1 Fysio- og Ergoterapiafdelingen, Bispebjerg and Frederiksberg Hospital, The Capital Region of Denmark2 unknown
Global climate change is affecting health and mortality, particularly in vulnerable populations. High ambient temperatures decrease blood pressure (BP) in young and middle aged adults and may lead to orthostatic hypotension, increasing the risk of falls in older adults. The aim of this study was to evaluate the feasibility of a test protocol to investigate BP response and aerobic capacity of older adults in a hot indoor environment. BP response and aerobic capacity were assessed in 26 community-dwelling older women (median age 75.5 years) at a room temperature of either 20 °C or 30 °C. The protocol was well tolerated by all participants. In the 30 °C condition systolic and diastolic BP (median difference 10 and 8 mmHg, respectively) and distance walked in 6 min (median difference 29.3 m) were lower than in the 20 °C condition (all p < 0.01). Systolic BP decreased after standing up from a lying position in the 30 °C (17.4 mmHg) and 20 °C (14.2 mmHg) condition (both p < 0.001). In conclusion, the protocol is feasible in this cohort and should be repeated in older adults with poor physical performance and impaired cardio-vascular response mechanisms. Furthermore, aerobic capacity was reduced after exposure to hot environmental temperatures, which should be considered when recommending exercise to older people during the summer months.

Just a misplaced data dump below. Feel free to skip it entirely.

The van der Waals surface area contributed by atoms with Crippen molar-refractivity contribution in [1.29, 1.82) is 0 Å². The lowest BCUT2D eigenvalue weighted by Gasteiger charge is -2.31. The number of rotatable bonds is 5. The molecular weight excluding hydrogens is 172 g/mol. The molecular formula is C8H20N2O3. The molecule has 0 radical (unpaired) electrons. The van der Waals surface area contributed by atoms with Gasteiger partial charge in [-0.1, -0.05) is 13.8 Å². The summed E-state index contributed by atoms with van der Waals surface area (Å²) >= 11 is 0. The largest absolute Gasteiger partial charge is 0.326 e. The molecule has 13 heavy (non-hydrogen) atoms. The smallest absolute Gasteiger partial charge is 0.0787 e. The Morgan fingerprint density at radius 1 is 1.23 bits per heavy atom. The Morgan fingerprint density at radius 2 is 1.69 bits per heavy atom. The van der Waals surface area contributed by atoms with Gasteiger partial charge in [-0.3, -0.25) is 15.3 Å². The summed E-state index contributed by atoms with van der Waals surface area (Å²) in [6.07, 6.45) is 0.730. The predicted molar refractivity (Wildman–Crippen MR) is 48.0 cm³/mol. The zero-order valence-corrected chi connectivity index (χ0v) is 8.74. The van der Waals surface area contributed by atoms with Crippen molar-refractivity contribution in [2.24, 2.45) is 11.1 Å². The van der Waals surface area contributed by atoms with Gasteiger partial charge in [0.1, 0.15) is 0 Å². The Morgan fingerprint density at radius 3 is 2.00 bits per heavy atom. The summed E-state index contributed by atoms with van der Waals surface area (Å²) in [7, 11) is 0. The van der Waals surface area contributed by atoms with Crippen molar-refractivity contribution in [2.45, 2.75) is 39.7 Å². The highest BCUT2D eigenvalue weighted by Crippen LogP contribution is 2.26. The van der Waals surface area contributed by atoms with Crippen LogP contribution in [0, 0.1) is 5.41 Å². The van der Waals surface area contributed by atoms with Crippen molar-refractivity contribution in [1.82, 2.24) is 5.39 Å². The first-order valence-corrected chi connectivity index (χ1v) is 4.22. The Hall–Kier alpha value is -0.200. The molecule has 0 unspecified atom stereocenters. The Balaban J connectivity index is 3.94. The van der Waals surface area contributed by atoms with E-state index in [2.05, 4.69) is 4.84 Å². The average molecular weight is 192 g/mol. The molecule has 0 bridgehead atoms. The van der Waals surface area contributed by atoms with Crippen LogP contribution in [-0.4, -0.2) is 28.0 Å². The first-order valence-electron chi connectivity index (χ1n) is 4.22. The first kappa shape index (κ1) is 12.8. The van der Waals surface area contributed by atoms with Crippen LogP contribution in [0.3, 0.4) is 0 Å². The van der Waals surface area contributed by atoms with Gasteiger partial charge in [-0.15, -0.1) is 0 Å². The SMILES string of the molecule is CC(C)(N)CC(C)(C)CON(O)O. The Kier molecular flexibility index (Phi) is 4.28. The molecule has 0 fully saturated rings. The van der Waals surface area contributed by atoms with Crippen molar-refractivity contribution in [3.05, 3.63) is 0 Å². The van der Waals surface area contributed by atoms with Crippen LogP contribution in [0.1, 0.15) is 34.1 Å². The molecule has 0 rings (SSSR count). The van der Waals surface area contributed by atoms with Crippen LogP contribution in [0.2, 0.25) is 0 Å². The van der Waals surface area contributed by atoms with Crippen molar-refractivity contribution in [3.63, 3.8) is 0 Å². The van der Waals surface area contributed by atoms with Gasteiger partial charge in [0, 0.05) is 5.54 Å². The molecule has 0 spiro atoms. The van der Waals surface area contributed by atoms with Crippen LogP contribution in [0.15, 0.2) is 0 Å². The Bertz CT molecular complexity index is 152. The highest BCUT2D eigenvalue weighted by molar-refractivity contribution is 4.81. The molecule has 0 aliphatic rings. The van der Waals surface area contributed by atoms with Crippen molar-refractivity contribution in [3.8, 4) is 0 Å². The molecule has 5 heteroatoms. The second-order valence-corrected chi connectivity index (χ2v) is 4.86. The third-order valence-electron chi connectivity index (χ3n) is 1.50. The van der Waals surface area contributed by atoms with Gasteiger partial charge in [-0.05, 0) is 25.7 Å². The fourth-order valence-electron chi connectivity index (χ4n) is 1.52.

International Journal of Environmental Research and Public Health, 2014, Vol 11, Issue 12, p. 12623-31